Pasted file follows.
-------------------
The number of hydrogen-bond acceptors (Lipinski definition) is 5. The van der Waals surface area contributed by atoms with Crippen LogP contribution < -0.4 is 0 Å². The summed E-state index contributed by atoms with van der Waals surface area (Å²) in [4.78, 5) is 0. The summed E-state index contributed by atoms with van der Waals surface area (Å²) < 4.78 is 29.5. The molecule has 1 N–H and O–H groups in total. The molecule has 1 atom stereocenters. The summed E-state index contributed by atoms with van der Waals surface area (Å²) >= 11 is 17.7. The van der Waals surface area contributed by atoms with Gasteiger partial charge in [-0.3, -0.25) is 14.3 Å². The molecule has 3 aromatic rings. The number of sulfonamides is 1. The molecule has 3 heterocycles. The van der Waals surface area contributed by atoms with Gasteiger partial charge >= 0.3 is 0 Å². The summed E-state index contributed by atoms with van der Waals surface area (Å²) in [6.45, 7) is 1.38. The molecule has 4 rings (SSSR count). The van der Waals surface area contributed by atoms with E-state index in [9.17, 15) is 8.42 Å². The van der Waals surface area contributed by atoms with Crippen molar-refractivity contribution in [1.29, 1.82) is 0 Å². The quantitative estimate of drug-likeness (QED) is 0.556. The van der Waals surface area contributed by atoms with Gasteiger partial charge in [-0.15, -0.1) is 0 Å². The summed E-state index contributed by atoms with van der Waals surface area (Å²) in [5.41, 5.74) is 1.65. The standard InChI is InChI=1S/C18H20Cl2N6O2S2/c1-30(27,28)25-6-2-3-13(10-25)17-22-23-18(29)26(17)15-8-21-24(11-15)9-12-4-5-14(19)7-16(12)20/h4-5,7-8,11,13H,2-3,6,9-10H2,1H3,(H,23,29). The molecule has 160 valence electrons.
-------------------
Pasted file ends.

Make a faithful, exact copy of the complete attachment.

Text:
The number of hydrogen-bond acceptors (Lipinski definition) is 5. The van der Waals surface area contributed by atoms with Crippen LogP contribution < -0.4 is 0 Å². The summed E-state index contributed by atoms with van der Waals surface area (Å²) in [4.78, 5) is 0. The summed E-state index contributed by atoms with van der Waals surface area (Å²) < 4.78 is 29.5. The molecule has 1 N–H and O–H groups in total. The molecule has 1 atom stereocenters. The summed E-state index contributed by atoms with van der Waals surface area (Å²) >= 11 is 17.7. The van der Waals surface area contributed by atoms with Gasteiger partial charge in [-0.3, -0.25) is 14.3 Å². The molecule has 3 aromatic rings. The number of sulfonamides is 1. The molecule has 3 heterocycles. The van der Waals surface area contributed by atoms with Gasteiger partial charge >= 0.3 is 0 Å². The summed E-state index contributed by atoms with van der Waals surface area (Å²) in [6.45, 7) is 1.38. The molecule has 4 rings (SSSR count). The van der Waals surface area contributed by atoms with E-state index in [9.17, 15) is 8.42 Å². The van der Waals surface area contributed by atoms with Crippen molar-refractivity contribution in [1.29, 1.82) is 0 Å². The quantitative estimate of drug-likeness (QED) is 0.556. The van der Waals surface area contributed by atoms with Gasteiger partial charge in [-0.15, -0.1) is 0 Å². The summed E-state index contributed by atoms with van der Waals surface area (Å²) in [5.41, 5.74) is 1.65. The standard InChI is InChI=1S/C18H20Cl2N6O2S2/c1-30(27,28)25-6-2-3-13(10-25)17-22-23-18(29)26(17)15-8-21-24(11-15)9-12-4-5-14(19)7-16(12)20/h4-5,7-8,11,13H,2-3,6,9-10H2,1H3,(H,23,29). The molecule has 160 valence electrons.